The Perfect Social Media Post

2e6709dWondering what qualities make the perfect post? Last week, I was lucky enough to attend Inbound, Hubspot’s annual marketing conference, and all the speakers taught me the best tactics for social media success.

First, find people who love your brand and love them back – this is how you make someone advocate for you.

In order to be successful, your content needs to:

  • Be valuable: provide information, assistance, entertainment or analysis.
  • Be one of a kind: think of what your company can offer that no one else can.
  • Be warm and personable: make them believe you are a friend.

Specific tactics you can use:

  • Be brief: use an active voice, and bulleted and numbered lists to make it easier to read.
  • Add visuals: every single post should have a picture or video – you’ll get 75% more traction and be pinned more often.
  • Embrace hashtags: on Facebook and Twitter use one or two. On Instagram, you can use as many as you want, but separate them into comments.
  • Schedule and spread out: use Tweetdeck, Buffer, or Sprout Social.
  • Use advantageous timing: retweets spike everyday around 4-5PM.
  • Link placement: when you are adding a link, place it 25% of the way through the text for maximum click rate.

There are certain habits brands have to change now, and into the future. Brands need to stop intruding in issues where they don’t belong (learn from Digiorno pizza!). They need to learn that intrusive, interruptive and self-centered marketing no longer works. Finally, brands need to learn that they will ultimately need to lose all control and embrace social media. Need to prove social media is valuable? Try it out, test response, and track public opinion. That’ll show ‘em.

All the data in this blog post come from talks by Chris Brogan, Guy Kawasaki, Dan Zarrella, and Rand Fishkin.

Digital Innovation and Rebranding Fashion Week

1-oLsz68_56t0sKtFadaksbQParis Fashion Week wrapped up last Tuesday, marking the end of the Spring/Summer 2015 Fashion Week season. Over the past four weeks some pretty wild things happened in New York, London, and Paris: Miley Cyrus displayed her curated collection of neon arts and crafts during Jeremy Scott’s show, and Opening Ceremony staged a play written by Spike Jonze and Jonah Hill. North West, arguably the world’s most famous baby, sat front row at Givenchy in Paris and, of course, we (once again)witnessed Betsey Johnson’s infamous cartwheel finale. But the most innovative and exciting thing we saw over the Fashion Week season was the industry’s embracement of e-commerce and social media. With many big-name stores and designers such as Topshop, Burberry, and Rebecca Minkoff going digital, the historically ultra-exclusive Fashion Week experience was democratized and far more people experienced the events via screens than did those actually in attendance. New shoppable social media features, live streaming, and behind-the-scenes footage rebranded Fashion Week season into a digital event in which the masses could participate.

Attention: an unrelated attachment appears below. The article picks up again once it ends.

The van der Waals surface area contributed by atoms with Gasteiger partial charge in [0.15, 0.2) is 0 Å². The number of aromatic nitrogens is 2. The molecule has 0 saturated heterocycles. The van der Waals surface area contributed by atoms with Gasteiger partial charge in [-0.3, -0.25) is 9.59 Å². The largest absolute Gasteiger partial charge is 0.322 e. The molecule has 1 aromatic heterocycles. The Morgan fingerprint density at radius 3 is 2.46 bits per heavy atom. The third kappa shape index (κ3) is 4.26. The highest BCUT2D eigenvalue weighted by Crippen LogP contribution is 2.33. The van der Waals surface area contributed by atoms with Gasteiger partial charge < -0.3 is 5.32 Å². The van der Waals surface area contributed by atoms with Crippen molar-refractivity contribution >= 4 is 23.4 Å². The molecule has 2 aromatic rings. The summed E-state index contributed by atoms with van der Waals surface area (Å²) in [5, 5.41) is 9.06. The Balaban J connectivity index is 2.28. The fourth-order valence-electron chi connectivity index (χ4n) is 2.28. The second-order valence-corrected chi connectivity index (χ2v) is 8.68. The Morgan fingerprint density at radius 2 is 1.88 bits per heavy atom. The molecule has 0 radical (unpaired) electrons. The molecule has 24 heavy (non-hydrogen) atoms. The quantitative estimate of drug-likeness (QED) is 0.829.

Topshop lived up to its reputation of bringing runway styles to the high street by partnering with Facebook to create “Topshop Unique Live.” The feature streamed the LFW show in real-time and allowed users to shop and customize clothes and accessories as they appeared on the catwalk. Another social media component allowed users to snip and share their favorite looks and moments from the show. Justin Cooke, Topshop’s CMO, commented on the platform saying, “it’s social, it’s commerce, and it’s entertainment all rolled into one.”

Fellow British brand Burberry also participated in the digital push by live-streaming the LFW show both online and in London’s Picadilly Circus. Burberry also teamed up with Twitter for its new “buy now” feature that allowed digitally savvy US shoppers to purchase nail polishes featured in the show.

Stateside, the growing use of technology manifested both in design and in a whole bunch of social media gold. Rebecca Minkoff’s models donned 3D glasses and the designer introduced her new Bluetooth-capable smart bracelets that double as lightning cables for USB connection. Michael Kors connected with fans via #AllAccessKors and #KorsLive, a social media campaign first introduced in Feburary 2014 that allows fashionistas to connect with each other and the brand, and get glimpses of behind-the-scenes footage from the show. It’s no wonder the brand chose to use the #hashtags again. According to the New York Times, Michael Kors was the most-tweeted-about designer of NYFW, followed by Ralph Lauren and Alexander Wang.

With the rise of wearable technology and the growing influence of social media, the question is not if the fashion industry will become increasingly digital, but how it will leverage technology to connect with consumers and in what ways this shift will change Fashion Week, and the industry itself, forever.

Written by Katy Phinick